The first time I ever heard this song, it was March of 2008. We were at our small group in Lansing, worshiping before we started our study. We had already eaten the yummy snacks everyone had brought, and then our friend Nate, who is super talented musically, brought out his guitar and started playing for us.

Oh no, You never let go
Through the calm and through the storm
Oh no, You never let go
In every high and every low
Oh no, You never let go
Lord, You never let go of me

That song was used that evening to break down some major walls in my heart. I had been angry at a string of events that had happened from early 2007 until early 2008: Ryan's diagnosis with PSC in March 2007, the death of our beloved colt, Laredo in August 2007, Ryan's rejection for a job in Kentucky that I was super excited about, my best friend had had a miscarriage of her first baby, and now to top it all off, Ryan and I were leaving Lansing to move back to Oceana County, therefore I had to leave my awesome teaching job at Battle Creek Central. Really God? WHAT is going on? Needless to say, I was pretty bitter in those times and did not understand where God was leading us. And to say that my response was at all appropriate would be a total lie. I was running from God.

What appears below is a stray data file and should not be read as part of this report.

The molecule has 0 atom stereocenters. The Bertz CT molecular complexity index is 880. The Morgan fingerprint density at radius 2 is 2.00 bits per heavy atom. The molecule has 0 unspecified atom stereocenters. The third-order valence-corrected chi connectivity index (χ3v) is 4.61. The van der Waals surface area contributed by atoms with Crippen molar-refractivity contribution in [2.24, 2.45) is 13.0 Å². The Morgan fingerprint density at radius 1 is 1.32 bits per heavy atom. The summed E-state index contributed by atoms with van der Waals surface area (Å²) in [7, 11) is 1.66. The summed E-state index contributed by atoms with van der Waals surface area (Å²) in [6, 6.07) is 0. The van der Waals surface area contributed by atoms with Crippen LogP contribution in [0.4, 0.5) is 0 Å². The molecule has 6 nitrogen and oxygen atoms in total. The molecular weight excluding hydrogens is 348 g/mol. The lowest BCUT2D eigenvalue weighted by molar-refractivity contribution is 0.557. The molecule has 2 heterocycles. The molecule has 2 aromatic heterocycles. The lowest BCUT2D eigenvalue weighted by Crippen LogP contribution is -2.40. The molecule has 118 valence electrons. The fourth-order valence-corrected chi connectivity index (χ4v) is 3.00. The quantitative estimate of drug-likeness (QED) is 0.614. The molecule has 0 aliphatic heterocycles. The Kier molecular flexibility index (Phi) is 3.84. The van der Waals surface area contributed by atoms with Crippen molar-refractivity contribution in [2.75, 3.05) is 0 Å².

And I can see a light that is coming for the heart that holds on
A glorious light beyond all compare
And there will be an end to these troubles
But until that day comes
We'll live to know You here on the earth

Sitting on that couch in the living room in Dewitt, Michigan, I began to surrender my hurt and anger about the changes that life was bringing. Life was not turning out like I had planned. I would not have chosen to move back to Hart and leave my friends, job, and church down in Lansing, but I began to trust that the Lord had hold of me in that moment and even though I didn't understand or agree with His plan, I knew Jeremiah 29:11 was the truth. I just had to make a decision to trust.